Resource: Understanding Anti-Virus Software Security Tip by the Cybersecurity and Infrastructure Security Agency (CISA)

Quick Tip #4: Don’t open suspicious emails.

Learn More: Review subject lines before you open the email to identify common characteristics of spam emails. Those may include a subject line offering something for free, a misspelled word or name, strange characters or symbols that don’t make sense in context, or an alert about action you “must” take on one of your online accounts.

If you don’t know the source, don’t open the email.

Resource: Phishing by the Federal Trade Commission (FTC)

Quick Tip #5: Update your operating systems and software with the latest patches.

Learn More: Consider setting automatic updates on your device.

And those annoying pop-ups on your computer reminding you to run an update? Don’t ignore them. Do it today. Also, make sure your computer is set to run a regular security scan (check with your company’s IT department).

You may also want to consider installing a central patch management system.

Resource: Understanding Patches and Software Updates Security Tip by the Cybersecurity and Infrastructure Security Agency (CISA)

Quick Tip #6: Use multi-factor authentication.

Learn More: Multi-factor authentication (MFA) enables a higher level of access security. Users must provide two out of three types of authentication in these categories:

Something you know – Passwords or pre-planned responses fall under this category.

Something you have – This could include a smart card, key, or message sent to the user with a PIN.

Something you are – Authentication could include fingerprint scans, facial recognition, voice recognition, or other biometric identification.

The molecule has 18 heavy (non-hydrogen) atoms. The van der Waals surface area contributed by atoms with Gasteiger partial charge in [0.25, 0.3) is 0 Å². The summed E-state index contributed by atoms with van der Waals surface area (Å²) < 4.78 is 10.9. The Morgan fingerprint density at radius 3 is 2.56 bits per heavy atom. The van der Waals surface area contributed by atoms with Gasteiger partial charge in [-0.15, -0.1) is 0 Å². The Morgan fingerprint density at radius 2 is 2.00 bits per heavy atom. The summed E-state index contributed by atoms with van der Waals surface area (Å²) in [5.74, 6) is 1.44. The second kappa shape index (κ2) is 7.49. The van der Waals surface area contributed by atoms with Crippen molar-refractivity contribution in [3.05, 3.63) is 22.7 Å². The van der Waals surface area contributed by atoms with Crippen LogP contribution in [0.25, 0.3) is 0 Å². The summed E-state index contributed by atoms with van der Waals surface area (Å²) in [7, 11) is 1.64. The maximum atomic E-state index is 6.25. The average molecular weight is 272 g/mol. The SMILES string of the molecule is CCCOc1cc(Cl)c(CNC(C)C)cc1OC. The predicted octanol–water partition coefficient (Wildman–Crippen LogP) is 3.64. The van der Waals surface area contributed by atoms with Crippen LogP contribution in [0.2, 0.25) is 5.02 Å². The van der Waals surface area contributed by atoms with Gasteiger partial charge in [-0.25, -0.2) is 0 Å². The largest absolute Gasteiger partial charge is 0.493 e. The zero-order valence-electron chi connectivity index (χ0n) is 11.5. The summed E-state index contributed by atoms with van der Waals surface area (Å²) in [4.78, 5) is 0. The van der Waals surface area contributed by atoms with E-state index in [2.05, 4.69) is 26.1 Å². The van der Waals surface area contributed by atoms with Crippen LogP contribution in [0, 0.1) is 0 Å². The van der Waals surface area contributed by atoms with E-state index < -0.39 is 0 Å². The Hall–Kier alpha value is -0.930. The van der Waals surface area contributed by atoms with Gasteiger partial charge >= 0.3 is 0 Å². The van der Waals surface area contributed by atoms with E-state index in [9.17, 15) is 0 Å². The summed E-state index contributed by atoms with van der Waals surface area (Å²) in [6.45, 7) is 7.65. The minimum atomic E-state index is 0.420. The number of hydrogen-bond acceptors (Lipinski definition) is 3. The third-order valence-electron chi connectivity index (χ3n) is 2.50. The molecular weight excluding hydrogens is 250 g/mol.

Resource: A How-To Guide for Multi-Factor Authentication by the Cybersecurity and Infrastructure Security Agency (CISA)

Quick Tip #7: Set up a spam filter for your organization’s mail server.

Learn More: Spam filters assist in blocking phishing emails from reaching end users. This additional preventive measure can be extremely useful in identifying known or potential spam and blocking it before reaching its target user.

The filters vary depending on the email provider. Some filters restrict emails to only those from your contacts or block particular addresses.

Spam tagging services from many internet service providers enable users to view an email tagged as “spam” before it’s deleted, which can work in tandem with email filtering.

Resource: Reducing Spam Security Tip by the Cybersecurity and Infrastructure Security Agency (CISA)

Don’t let your organization make the headlines as a ransomware victim; implement these seven tips before it’s too late.

For more information about protecting your data from a ransomware attack, read this Ransomware Guide by the Cybersecurity and Infrastructure Security Agency (CISA).

Note: The FBI doesn’t recommend paying the ransom in return for data. Payment doesn’t guarantee your data will be decrypted or that your data and systems are no longer accessible to cyber criminals.

This resource was provided by Quanterion Solutions during Cybersecurity Awareness Month. Access additional Cybersecurity Awareness Month resources.